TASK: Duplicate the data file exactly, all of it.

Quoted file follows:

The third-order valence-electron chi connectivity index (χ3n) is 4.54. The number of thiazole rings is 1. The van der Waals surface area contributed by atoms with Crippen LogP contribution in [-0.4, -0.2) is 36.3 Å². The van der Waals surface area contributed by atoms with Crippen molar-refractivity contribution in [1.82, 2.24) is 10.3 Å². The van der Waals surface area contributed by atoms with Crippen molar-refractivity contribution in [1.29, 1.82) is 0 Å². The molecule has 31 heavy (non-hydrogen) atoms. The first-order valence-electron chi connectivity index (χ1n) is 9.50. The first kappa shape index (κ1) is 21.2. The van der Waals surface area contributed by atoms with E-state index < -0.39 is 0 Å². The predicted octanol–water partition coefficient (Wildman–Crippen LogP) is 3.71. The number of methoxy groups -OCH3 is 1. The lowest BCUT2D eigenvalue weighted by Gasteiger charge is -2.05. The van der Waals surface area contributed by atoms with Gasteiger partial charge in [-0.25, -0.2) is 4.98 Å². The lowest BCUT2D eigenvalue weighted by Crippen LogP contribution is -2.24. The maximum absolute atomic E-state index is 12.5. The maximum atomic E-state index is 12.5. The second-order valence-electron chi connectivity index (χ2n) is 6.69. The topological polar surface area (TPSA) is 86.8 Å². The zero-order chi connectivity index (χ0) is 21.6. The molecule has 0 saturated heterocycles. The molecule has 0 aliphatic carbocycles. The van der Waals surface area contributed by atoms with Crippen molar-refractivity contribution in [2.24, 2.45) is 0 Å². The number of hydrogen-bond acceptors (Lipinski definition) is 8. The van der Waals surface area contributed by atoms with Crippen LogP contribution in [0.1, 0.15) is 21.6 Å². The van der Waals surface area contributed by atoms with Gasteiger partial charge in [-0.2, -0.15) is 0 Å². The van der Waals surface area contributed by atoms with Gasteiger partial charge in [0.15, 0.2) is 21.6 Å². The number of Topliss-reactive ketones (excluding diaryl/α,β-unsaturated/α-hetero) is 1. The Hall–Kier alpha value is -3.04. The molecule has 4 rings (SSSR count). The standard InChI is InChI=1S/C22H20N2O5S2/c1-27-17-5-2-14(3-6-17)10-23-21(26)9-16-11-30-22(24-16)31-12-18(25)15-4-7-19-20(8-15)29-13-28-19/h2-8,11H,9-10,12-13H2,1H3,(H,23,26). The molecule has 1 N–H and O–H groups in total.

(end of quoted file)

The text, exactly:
The third-order valence-electron chi connectivity index (χ3n) is 4.54. The number of thiazole rings is 1. The van der Waals surface area contributed by atoms with Crippen LogP contribution in [-0.4, -0.2) is 36.3 Å². The van der Waals surface area contributed by atoms with Crippen molar-refractivity contribution in [1.82, 2.24) is 10.3 Å². The van der Waals surface area contributed by atoms with Crippen molar-refractivity contribution in [1.29, 1.82) is 0 Å². The molecule has 31 heavy (non-hydrogen) atoms. The first-order valence-electron chi connectivity index (χ1n) is 9.50. The first kappa shape index (κ1) is 21.2. The van der Waals surface area contributed by atoms with E-state index < -0.39 is 0 Å². The predicted octanol–water partition coefficient (Wildman–Crippen LogP) is 3.71. The number of methoxy groups -OCH3 is 1. The lowest BCUT2D eigenvalue weighted by Gasteiger charge is -2.05. The van der Waals surface area contributed by atoms with Gasteiger partial charge in [-0.25, -0.2) is 4.98 Å². The lowest BCUT2D eigenvalue weighted by Crippen LogP contribution is -2.24. The maximum absolute atomic E-state index is 12.5. The maximum atomic E-state index is 12.5. The second-order valence-electron chi connectivity index (χ2n) is 6.69. The topological polar surface area (TPSA) is 86.8 Å². The zero-order chi connectivity index (χ0) is 21.6. The molecule has 0 saturated heterocycles. The molecule has 0 aliphatic carbocycles. The van der Waals surface area contributed by atoms with Crippen molar-refractivity contribution in [2.24, 2.45) is 0 Å². The number of hydrogen-bond acceptors (Lipinski definition) is 8. The van der Waals surface area contributed by atoms with Crippen LogP contribution in [0.1, 0.15) is 21.6 Å². The van der Waals surface area contributed by atoms with Gasteiger partial charge in [-0.2, -0.15) is 0 Å². The van der Waals surface area contributed by atoms with Gasteiger partial charge in [0.15, 0.2) is 21.6 Å². The number of Topliss-reactive ketones (excluding diaryl/α,β-unsaturated/α-hetero) is 1. The Hall–Kier alpha value is -3.04. The molecule has 4 rings (SSSR count). The standard InChI is InChI=1S/C22H20N2O5S2/c1-27-17-5-2-14(3-6-17)10-23-21(26)9-16-11-30-22(24-16)31-12-18(25)15-4-7-19-20(8-15)29-13-28-19/h2-8,11H,9-10,12-13H2,1H3,(H,23,26). The molecule has 1 N–H and O–H groups in total.